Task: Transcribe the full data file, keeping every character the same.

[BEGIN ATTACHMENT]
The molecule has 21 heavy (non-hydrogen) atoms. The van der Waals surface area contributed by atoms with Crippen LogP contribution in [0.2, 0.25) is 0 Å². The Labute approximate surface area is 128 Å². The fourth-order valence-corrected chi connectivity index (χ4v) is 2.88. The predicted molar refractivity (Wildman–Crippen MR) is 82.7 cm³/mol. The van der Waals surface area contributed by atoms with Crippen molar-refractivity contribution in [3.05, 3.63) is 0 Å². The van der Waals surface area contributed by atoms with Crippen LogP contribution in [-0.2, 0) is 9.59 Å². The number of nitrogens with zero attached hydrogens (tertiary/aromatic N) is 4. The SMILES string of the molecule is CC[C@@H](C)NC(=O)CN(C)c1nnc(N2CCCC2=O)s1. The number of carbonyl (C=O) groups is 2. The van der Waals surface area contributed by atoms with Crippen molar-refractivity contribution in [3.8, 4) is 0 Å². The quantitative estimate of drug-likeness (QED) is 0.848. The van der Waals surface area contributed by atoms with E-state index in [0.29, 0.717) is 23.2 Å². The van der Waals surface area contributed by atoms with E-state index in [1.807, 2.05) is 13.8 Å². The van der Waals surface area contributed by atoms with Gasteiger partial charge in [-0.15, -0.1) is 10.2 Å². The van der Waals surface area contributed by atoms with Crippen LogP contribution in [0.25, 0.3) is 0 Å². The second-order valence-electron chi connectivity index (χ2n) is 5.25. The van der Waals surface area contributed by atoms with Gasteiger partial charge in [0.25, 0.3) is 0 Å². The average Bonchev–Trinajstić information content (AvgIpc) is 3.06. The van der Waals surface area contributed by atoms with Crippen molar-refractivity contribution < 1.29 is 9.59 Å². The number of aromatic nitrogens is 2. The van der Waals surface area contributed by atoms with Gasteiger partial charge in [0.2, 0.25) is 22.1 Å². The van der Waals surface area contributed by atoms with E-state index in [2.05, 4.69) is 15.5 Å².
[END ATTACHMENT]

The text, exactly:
The molecule has 21 heavy (non-hydrogen) atoms. The van der Waals surface area contributed by atoms with Crippen LogP contribution in [0.2, 0.25) is 0 Å². The Labute approximate surface area is 128 Å². The fourth-order valence-corrected chi connectivity index (χ4v) is 2.88. The predicted molar refractivity (Wildman–Crippen MR) is 82.7 cm³/mol. The van der Waals surface area contributed by atoms with Crippen molar-refractivity contribution in [3.05, 3.63) is 0 Å². The van der Waals surface area contributed by atoms with Crippen LogP contribution in [-0.2, 0) is 9.59 Å². The number of nitrogens with zero attached hydrogens (tertiary/aromatic N) is 4. The SMILES string of the molecule is CC[C@@H](C)NC(=O)CN(C)c1nnc(N2CCCC2=O)s1. The number of carbonyl (C=O) groups is 2. The van der Waals surface area contributed by atoms with Crippen molar-refractivity contribution in [3.8, 4) is 0 Å². The quantitative estimate of drug-likeness (QED) is 0.848. The van der Waals surface area contributed by atoms with E-state index in [0.29, 0.717) is 23.2 Å². The van der Waals surface area contributed by atoms with E-state index in [1.807, 2.05) is 13.8 Å². The van der Waals surface area contributed by atoms with Gasteiger partial charge in [-0.15, -0.1) is 10.2 Å². The van der Waals surface area contributed by atoms with Crippen LogP contribution in [0.25, 0.3) is 0 Å². The second-order valence-electron chi connectivity index (χ2n) is 5.25. The van der Waals surface area contributed by atoms with Gasteiger partial charge in [0.25, 0.3) is 0 Å². The average Bonchev–Trinajstić information content (AvgIpc) is 3.06. The van der Waals surface area contributed by atoms with Crippen molar-refractivity contribution < 1.29 is 9.59 Å². The number of aromatic nitrogens is 2. The van der Waals surface area contributed by atoms with Gasteiger partial charge in [0.2, 0.25) is 22.1 Å². The van der Waals surface area contributed by atoms with E-state index in [2.05, 4.69) is 15.5 Å².